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December 19, 2019

The passage of the End Neglected Tropical Diseases Act—included in a federal spending package passed by both chambers of Congress this week—will strengthen US efforts to combat neglected tropical diseases (NTDs). We applaud Congress for recognizing that putting an end to these devastating diseases, which impact the world’s poorest people, will require the discovery of new drugs, vaccines, and other health technologies to prevent and treat these threats.

One in seven people worldwide is affected by at least one NTD, including vulnerable people here in the United States. Yet of the 17 priority NTDs identified by the legislation, only five are considered “tool-ready” by health authorities—meaning we have low-cost, effective interventions to control them. Likewise, no preventive vaccines exist for 16 of the 17 diseases—underscoring the urgent need for new innovations and deepening the US Agency for International Development’s (USAID) nascent support for NTD research and development (R&D). 

The legislation directs USAID, through its NTD Program, to continue investments in R&D of new tools and approaches to control and eliminate NTDs, as well as to ensure that research breakthroughs are incorporated into existing programming to reach individuals in need. Given the program’s tremendous global footprint in supporting mass drug administration to prevent and treat many NTDs, USAID has a unique and vital charge to support the development and deployment of new and improved tools.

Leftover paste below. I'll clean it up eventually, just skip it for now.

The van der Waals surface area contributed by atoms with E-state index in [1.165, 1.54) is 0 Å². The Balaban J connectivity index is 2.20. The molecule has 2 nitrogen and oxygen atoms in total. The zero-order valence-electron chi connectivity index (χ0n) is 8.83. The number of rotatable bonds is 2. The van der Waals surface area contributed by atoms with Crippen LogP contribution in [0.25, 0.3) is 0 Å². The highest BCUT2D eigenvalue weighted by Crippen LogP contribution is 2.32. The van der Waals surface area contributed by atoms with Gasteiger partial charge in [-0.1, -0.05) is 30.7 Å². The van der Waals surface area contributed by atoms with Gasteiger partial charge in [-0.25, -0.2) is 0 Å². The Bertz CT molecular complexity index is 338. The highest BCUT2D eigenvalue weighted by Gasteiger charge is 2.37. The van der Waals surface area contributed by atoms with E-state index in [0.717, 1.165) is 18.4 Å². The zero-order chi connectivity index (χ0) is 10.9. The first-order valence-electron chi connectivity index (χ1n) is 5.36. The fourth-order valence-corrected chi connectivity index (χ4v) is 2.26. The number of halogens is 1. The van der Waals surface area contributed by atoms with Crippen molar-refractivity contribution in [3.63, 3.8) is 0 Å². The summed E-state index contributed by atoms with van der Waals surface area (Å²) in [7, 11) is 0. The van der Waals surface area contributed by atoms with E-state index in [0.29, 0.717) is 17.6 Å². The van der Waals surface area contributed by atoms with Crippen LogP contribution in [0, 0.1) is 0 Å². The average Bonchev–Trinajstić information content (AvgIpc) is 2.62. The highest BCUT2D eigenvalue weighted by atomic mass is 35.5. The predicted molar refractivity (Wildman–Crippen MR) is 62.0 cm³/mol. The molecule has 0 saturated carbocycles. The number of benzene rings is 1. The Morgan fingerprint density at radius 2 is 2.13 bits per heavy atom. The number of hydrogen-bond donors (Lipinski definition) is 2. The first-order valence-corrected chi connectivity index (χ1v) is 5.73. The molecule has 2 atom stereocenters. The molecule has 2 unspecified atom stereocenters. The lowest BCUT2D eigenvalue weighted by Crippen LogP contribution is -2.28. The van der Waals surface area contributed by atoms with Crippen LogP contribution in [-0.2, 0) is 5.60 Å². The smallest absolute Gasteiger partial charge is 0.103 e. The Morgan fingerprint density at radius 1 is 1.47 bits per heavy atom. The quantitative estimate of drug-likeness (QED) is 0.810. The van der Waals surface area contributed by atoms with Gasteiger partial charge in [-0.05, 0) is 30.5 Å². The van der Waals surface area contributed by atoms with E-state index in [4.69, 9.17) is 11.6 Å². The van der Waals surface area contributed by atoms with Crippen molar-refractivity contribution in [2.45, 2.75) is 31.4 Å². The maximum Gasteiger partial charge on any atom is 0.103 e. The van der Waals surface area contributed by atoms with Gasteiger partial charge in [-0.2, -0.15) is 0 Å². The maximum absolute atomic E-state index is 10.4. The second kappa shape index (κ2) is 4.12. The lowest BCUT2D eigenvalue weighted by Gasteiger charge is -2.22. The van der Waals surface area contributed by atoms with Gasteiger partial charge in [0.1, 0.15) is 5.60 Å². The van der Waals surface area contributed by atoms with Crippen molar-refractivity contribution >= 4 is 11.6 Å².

We look forward to working with the supporters of this legislation to ensure the bill’s vision for NTD R&D is realized and adequately funded in the years ahead so we can end these horrible scourges. 

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The End Neglected Tropical Diseases Act addresses 17 diseases that collectively afflict more than 1 billion people, who often live in the most impoverished communities in tropical and subtropical countries. The 17 NTDs include:

  • Buruli ulcer (Mycobacterium ulcerans infection)
  • Chagas disease
  • dengue or severe dengue fever
  • dracunculiasis (guinea-worm disease)
  • echinococcosis
  • foodborne trematodiases
  • human African trypanosomiasis (sleeping sickness)
  • leishmaniasis
  • leprosy
  • lymphatic filariasis (elephantiasis)
  • onchocerciasis (river blindness)
  • scabies
  • schistosomiasis
  • soil-transmitted helminthiases (STH) (roundworm, whipworm, and hookworm)
  • taeniasis/cysticercosis
  • trachoma
  • yaws (endemic treponematoses)

CONTACT: Katy Lenard,, +1 301-280-5719